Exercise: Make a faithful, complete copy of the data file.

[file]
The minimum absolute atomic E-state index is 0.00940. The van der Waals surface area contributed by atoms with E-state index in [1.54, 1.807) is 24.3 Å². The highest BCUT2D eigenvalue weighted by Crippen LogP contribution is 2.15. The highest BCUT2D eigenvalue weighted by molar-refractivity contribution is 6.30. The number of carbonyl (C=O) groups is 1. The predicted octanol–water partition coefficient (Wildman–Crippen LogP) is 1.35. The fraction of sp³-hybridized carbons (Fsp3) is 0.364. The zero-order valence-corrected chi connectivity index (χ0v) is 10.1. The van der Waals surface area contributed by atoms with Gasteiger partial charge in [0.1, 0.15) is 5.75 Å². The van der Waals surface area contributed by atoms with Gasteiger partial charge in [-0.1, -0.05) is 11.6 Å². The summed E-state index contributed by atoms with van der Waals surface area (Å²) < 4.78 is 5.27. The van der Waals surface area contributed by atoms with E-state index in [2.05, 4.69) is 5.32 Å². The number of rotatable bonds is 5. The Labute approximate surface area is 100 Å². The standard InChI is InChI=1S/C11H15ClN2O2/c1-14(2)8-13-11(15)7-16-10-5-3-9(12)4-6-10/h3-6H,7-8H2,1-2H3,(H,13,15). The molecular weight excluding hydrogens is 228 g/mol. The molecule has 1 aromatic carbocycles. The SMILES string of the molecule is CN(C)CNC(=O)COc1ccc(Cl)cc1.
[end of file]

The minimum absolute atomic E-state index is 0.00940. The van der Waals surface area contributed by atoms with E-state index in [1.54, 1.807) is 24.3 Å². The highest BCUT2D eigenvalue weighted by Crippen LogP contribution is 2.15. The highest BCUT2D eigenvalue weighted by molar-refractivity contribution is 6.30. The number of carbonyl (C=O) groups is 1. The predicted octanol–water partition coefficient (Wildman–Crippen LogP) is 1.35. The fraction of sp³-hybridized carbons (Fsp3) is 0.364. The zero-order valence-corrected chi connectivity index (χ0v) is 10.1. The van der Waals surface area contributed by atoms with Gasteiger partial charge in [0.1, 0.15) is 5.75 Å². The van der Waals surface area contributed by atoms with Gasteiger partial charge in [-0.1, -0.05) is 11.6 Å². The summed E-state index contributed by atoms with van der Waals surface area (Å²) < 4.78 is 5.27. The van der Waals surface area contributed by atoms with E-state index in [2.05, 4.69) is 5.32 Å². The number of rotatable bonds is 5. The Labute approximate surface area is 100 Å². The standard InChI is InChI=1S/C11H15ClN2O2/c1-14(2)8-13-11(15)7-16-10-5-3-9(12)4-6-10/h3-6H,7-8H2,1-2H3,(H,13,15). The molecular weight excluding hydrogens is 228 g/mol. The molecule has 1 aromatic carbocycles. The SMILES string of the molecule is CN(C)CNC(=O)COc1ccc(Cl)cc1.